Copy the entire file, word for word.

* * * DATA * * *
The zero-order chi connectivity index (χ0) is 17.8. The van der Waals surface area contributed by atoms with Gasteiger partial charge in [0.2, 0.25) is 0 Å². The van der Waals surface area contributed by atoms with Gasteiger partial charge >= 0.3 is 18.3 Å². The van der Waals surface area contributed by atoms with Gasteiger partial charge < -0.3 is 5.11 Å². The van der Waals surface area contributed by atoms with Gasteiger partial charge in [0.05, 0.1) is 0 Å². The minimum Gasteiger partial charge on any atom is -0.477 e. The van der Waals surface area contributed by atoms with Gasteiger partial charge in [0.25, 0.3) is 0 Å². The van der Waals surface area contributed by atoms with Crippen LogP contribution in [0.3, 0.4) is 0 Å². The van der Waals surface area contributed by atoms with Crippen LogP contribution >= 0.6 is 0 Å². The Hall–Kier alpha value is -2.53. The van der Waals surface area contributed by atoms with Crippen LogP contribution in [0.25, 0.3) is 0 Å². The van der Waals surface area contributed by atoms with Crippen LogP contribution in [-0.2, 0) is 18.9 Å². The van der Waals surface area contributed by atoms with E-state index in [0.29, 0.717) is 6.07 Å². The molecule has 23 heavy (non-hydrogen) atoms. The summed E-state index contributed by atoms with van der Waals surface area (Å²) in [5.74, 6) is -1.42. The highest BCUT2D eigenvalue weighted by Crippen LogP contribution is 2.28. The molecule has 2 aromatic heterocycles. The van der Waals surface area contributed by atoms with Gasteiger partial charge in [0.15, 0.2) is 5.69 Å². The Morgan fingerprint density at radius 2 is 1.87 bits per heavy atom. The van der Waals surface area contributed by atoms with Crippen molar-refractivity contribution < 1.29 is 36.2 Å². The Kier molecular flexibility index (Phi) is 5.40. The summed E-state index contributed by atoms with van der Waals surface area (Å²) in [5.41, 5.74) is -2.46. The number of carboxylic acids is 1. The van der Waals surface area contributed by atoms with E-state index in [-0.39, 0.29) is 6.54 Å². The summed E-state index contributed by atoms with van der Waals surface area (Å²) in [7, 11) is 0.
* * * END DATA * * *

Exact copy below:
The zero-order chi connectivity index (χ0) is 17.8. The van der Waals surface area contributed by atoms with Gasteiger partial charge in [0.2, 0.25) is 0 Å². The van der Waals surface area contributed by atoms with Gasteiger partial charge >= 0.3 is 18.3 Å². The van der Waals surface area contributed by atoms with Gasteiger partial charge < -0.3 is 5.11 Å². The van der Waals surface area contributed by atoms with Gasteiger partial charge in [0.05, 0.1) is 0 Å². The minimum Gasteiger partial charge on any atom is -0.477 e. The van der Waals surface area contributed by atoms with Gasteiger partial charge in [0.25, 0.3) is 0 Å². The van der Waals surface area contributed by atoms with Crippen LogP contribution in [0.3, 0.4) is 0 Å². The van der Waals surface area contributed by atoms with Crippen LogP contribution >= 0.6 is 0 Å². The Hall–Kier alpha value is -2.53. The van der Waals surface area contributed by atoms with Crippen LogP contribution in [0.25, 0.3) is 0 Å². The van der Waals surface area contributed by atoms with Crippen LogP contribution in [-0.2, 0) is 18.9 Å². The van der Waals surface area contributed by atoms with E-state index in [0.29, 0.717) is 6.07 Å². The molecule has 23 heavy (non-hydrogen) atoms. The summed E-state index contributed by atoms with van der Waals surface area (Å²) in [5.74, 6) is -1.42. The highest BCUT2D eigenvalue weighted by Crippen LogP contribution is 2.28. The molecule has 2 aromatic heterocycles. The van der Waals surface area contributed by atoms with Gasteiger partial charge in [0.15, 0.2) is 5.69 Å². The Morgan fingerprint density at radius 2 is 1.87 bits per heavy atom. The van der Waals surface area contributed by atoms with Crippen molar-refractivity contribution < 1.29 is 36.2 Å². The Kier molecular flexibility index (Phi) is 5.40. The summed E-state index contributed by atoms with van der Waals surface area (Å²) in [5.41, 5.74) is -2.46. The number of carboxylic acids is 1. The van der Waals surface area contributed by atoms with E-state index in [-0.39, 0.29) is 6.54 Å². The summed E-state index contributed by atoms with van der Waals surface area (Å²) in [7, 11) is 0.